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Cygnus is the second of the most commonly known ISS resupply freighters (the only more commonly used one is progress.) After cygnus launches aboard it's Antares rocket, it rendezvouses with the ISS, and is attached to the station, allowing for vital supplies to be unloaded from the noble ship and used by crewmembers. There's one flaw, one money wasting flaw, once cygnus undocks from the ISS however long later, it is sent back to earth (likely full of garbage) to burn up in the atmosphere. I've been running simulations on my phone, and I've found a few ways you can safely return a cargo ship to the earth. Currently, I only know of 2 reusable cargo ships for the ISS, the dragon 1, and the dreamchaser (in development). My question is, could you modify cygnus to be reusable? Edited: you don't have to recover the service module, just the part of the spacecraft that is actually used on the ISS (the cargo portion). This edit should make this question easier to answer.

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    $\begingroup$ Is it really money wasting? How much more expensive would making it reusable cost? $\endgroup$
    – Topcode
    Oct 25, 2022 at 20:03
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    $\begingroup$ Cygnus doesn't actually dock, it's grappled with the arm and berthed to the station. Not sure I've heard "Dragon 1" used before, but if you're trying to differentiate between the berthing dragons and the docking dragons (which were commonly known as Dragon 2 for a while), both were reusable. $\endgroup$
    – Erin Anne
    Oct 25, 2022 at 21:04
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    $\begingroup$ @ColonelCornieliusCornwall it's really not anymore, because there are crew and cargo versions of the docking Dragon. The lack of clarity in the naming was a thorn in my paw for years as the berthing Dragon missions wrapped up but I was working exclusively on docking Dragon, which we started calling Crew Dragon or Dragon 2 as well, but then the new Cargo Dragon came along too. :/ $\endgroup$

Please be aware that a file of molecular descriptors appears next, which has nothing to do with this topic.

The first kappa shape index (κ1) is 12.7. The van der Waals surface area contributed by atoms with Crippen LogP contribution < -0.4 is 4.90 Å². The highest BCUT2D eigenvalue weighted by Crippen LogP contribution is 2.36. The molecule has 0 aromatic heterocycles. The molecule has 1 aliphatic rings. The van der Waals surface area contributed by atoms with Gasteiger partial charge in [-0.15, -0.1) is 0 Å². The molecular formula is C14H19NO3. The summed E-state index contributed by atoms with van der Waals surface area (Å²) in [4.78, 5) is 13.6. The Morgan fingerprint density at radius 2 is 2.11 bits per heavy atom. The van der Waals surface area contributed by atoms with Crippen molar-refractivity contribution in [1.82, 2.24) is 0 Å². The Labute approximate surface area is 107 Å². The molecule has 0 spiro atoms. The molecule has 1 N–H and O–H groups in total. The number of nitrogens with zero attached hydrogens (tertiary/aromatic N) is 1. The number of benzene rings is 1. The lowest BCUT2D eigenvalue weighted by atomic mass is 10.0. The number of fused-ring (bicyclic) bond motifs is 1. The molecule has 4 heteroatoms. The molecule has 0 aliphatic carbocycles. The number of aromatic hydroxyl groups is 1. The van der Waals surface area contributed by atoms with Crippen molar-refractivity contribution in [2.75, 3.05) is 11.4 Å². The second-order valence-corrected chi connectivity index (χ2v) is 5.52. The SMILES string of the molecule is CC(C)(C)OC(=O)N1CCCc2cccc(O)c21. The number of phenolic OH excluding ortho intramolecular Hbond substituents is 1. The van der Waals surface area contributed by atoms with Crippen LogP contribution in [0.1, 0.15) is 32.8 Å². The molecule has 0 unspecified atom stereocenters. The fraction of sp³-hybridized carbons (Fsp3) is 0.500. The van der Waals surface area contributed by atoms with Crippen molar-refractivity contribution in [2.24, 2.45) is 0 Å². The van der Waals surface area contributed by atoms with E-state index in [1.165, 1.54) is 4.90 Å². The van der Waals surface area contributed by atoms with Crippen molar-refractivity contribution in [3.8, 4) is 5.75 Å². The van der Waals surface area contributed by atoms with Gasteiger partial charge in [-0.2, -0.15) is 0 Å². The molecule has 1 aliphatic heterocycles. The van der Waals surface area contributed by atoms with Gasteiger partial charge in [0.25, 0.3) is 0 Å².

– Erin Anne
    Oct 25, 2022 at 22:41
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    $\begingroup$ @ColonelCornieliusCornwall eh, it’s more like if we threw out the box when we got a package, which we do. $\endgroup$
    – Topcode
    Oct 25, 2022 at 23:02
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    $\begingroup$ Please, please, expand on this fascinating topic - "I've been running simulations on my phone, and I've found a few ways you can safely return a cargo ship to the earth." $\endgroup$ Oct 25, 2022 at 23:33

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The original proposal for Cygnus included three variants, all utilizing a common Service Module. Attached to the Service Module would be one of three different cargo modules

  1. Pressurized Cargo Module (PCM), aka Cygnus as we know it today.

enter image description here

  1. Unpressurized Cargo Module (UCM), for the sort of stuff cargo Dragons carry in the trunk

enter image description here

  1. Return Cargo Module (RCM), an entry capsule to, um, return cargo to Earth. This variant would have discarded the Service Module and recovered the capsule portion.

enter image description here

References to the RCM vanished very early on, and the UCM not long thereafter.

I do not remember if the RCM was intended to be reusable, but it would not be out of the realm of possibility. Even if the RCM had been reusable, the Service Module would still have been expended on every mission.

References (All sub-pages of Gunter's Space Page)

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    $\begingroup$ argh I completely forgot about the other cargo module variants. Glad they never came to pass, honestly, since Cygnus really shines with its huge pressurized space $\endgroup$
    – Erin Anne
    Oct 26, 2022 at 0:40
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    $\begingroup$ @ErinAnne since they basically had the PCM designed already (from the MPLM) the other 2 would have taken a lot more up front money, so it's easy to see why they vanished. $\endgroup$ Oct 26, 2022 at 0:43
  • $\begingroup$ @OrganicMarble to answer you about my simulations, basically, I used an app called "spaceflight simulator" to make a Cygnus replica in 4 major configurations, 1. a separate capsule returns to the earth for reuse. 2. cover the whole thing in heat shields and parachutes. 3. regular cygnus but it deploys the inside of the cargo bay as a separate capsule. 4. a separate spacecraft collects the garbage the Cygnus was filled with on departure, then Cygnus folds up and deploys 2 inflatable heat shields, forming a capsule. One of the shields is then jettisoned and a parachute deploys, (continued) $\endgroup$ Oct 26, 2022 at 16:13
  • $\begingroup$ @OrganicMarble Cygnus then uses an engine to slow down completely. $\endgroup$ Oct 26, 2022 at 16:14